Wednesday, August 15th, 2018

Carly Pearce – Hide the Wine

And no one speculated on just which records she’s hiding…


Thomas Inskeep: Pearce, on this bluesy slow burn, sings how she should hide both “the wine” and “every one of them records that turn me on,” among other things, because an irresistible ex is back in town. I mean, it sounds like a smart idea to me, especially hearing the way Pearce is clearly moved by said ex. This rising country star conveys a helluva lot with her smart, sultry voice, and makes “Hide the Wine” a seductive killer.

Ramzi Awn: “Hide the Wine” finds Carly Pearce singing a deceptively easy melody with flair. The punchy guitar riff would be right at home on a ’90s indie record, and Carly has a way of making the hook sound like something you’ve heard a million times before.       

Edward Okulicz: This song’s guitar is fantastically sour, perfect for a caution about backsliding with an ex. And the lyrics are just so perfect too — can’t remember if I’ve heard “two buck chuck” in a song before, but Pearce sings that, and so many other fine details, with accurate and all-too-relatable revulsion, but not one that suggests mistakes won’t be repeated. If Maren Morris goes for those EDM dollars full time, aspiring writers and co-writers should be pitching for Pearce’s next album immediately.

Will Adams: A benefit to hearing “Hide the Wine” is learning that there can exist a reaction to a former flame visiting town that isn’t total mortification. Instead, Carly Pearce opts for a coy smirk, a knowing subversion of the words she’s saying (hear how “turn up the lights/kill the mood” works just as well if sung as “turn down the lights/spark the mood”). The production could have been more adventurous to match this spirit; the most we get is the heavily chorused guitar riffs and backing vocals.

Katherine St Asaph: Better Shania pastiche than the actual Shania pastiches this year, with a brash, stumbling-across-the-bar guitar riff and piano stabs out of a Mutt Lange production job, and corny, bassy backing vocals directly out of “Nah!” Not to mention the scenario, so transparently implausible (hiding your records does precisely nothing in the Spotify age; hiding the wine’s pointless if he’s already at your house) and angst-free that it’s really just an excuse to revel in gleeful, campy lust. If anything, Pearce’s vocals are too polite for the job — the bridge, in particular, makes me wonder what Elle King would have done with this.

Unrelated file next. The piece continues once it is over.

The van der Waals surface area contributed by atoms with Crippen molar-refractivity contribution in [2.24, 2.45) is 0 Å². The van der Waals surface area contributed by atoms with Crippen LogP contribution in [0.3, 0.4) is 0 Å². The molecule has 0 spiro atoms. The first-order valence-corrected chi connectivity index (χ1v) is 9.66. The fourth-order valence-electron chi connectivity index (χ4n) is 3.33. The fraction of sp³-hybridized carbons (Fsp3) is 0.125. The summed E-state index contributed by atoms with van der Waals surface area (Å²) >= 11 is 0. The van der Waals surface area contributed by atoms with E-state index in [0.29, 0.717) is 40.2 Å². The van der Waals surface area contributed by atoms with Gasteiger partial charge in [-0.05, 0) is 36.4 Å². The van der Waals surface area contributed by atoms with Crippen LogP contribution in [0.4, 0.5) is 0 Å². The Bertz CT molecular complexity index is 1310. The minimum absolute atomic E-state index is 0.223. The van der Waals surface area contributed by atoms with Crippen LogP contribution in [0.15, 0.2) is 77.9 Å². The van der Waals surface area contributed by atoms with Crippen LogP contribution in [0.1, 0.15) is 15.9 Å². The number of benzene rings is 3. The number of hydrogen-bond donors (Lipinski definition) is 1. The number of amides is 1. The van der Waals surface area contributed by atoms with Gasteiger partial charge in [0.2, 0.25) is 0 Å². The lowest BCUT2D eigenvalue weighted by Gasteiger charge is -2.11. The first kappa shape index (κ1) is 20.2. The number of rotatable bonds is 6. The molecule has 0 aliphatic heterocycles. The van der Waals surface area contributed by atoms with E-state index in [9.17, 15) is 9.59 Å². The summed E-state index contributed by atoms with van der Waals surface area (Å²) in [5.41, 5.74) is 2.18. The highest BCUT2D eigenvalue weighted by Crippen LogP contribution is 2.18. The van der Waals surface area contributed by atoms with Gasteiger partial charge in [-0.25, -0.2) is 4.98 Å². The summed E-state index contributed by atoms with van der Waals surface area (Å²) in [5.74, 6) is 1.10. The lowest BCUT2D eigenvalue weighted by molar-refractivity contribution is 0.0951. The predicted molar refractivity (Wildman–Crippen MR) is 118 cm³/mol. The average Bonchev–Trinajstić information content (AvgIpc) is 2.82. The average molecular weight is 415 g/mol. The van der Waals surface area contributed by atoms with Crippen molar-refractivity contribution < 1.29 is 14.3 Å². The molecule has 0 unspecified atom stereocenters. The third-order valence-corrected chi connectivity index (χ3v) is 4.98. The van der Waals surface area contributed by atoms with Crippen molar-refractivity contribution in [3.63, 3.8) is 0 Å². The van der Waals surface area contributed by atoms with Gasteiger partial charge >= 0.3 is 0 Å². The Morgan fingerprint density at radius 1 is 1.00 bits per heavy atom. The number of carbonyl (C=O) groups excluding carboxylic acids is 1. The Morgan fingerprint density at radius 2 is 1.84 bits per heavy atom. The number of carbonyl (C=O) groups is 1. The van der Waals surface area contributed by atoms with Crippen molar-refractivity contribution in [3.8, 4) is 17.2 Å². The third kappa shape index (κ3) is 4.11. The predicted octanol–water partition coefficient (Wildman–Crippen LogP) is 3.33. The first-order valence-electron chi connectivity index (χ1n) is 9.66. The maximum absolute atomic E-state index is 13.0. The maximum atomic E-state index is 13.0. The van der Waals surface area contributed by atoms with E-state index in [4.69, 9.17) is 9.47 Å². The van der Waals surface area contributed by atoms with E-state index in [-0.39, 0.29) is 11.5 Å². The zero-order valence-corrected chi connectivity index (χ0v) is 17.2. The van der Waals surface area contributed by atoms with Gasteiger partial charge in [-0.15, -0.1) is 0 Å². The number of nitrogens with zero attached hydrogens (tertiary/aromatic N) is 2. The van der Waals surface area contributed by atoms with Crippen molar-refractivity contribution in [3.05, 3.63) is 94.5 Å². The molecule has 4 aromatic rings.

Iain Mew: The chaos of guitar grumbles and organ interjections is a perfect background for a compelling internal conflict. They’re like all of the different messages that she’s getting and/or trying to push away, and it makes sense when she responds by pushing responsibility out into the drink and music and everything else. It seems just as likely that she’s setting herself up to go ahead anyway while saying she’s done the best she can — she gets in the line about getting burned again and again first, after all. 

Alex Clifton: “It’s a dangerous thing, pouring alcohol on an old flame” is one of the best lines I’ve heard all year, and it’s wedged in there rather than being made the centrepiece of the song or beaten to death in the chorus. For that alone, it’s an [8].

Juan F. Carruyo: The ever-threatening menace of sex with your ex deserves extreme precautions, and it damn well deserves a song chronicling them. 

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One Response to “Carly Pearce – Hide the Wine”

  1. How the HELL did I miss this?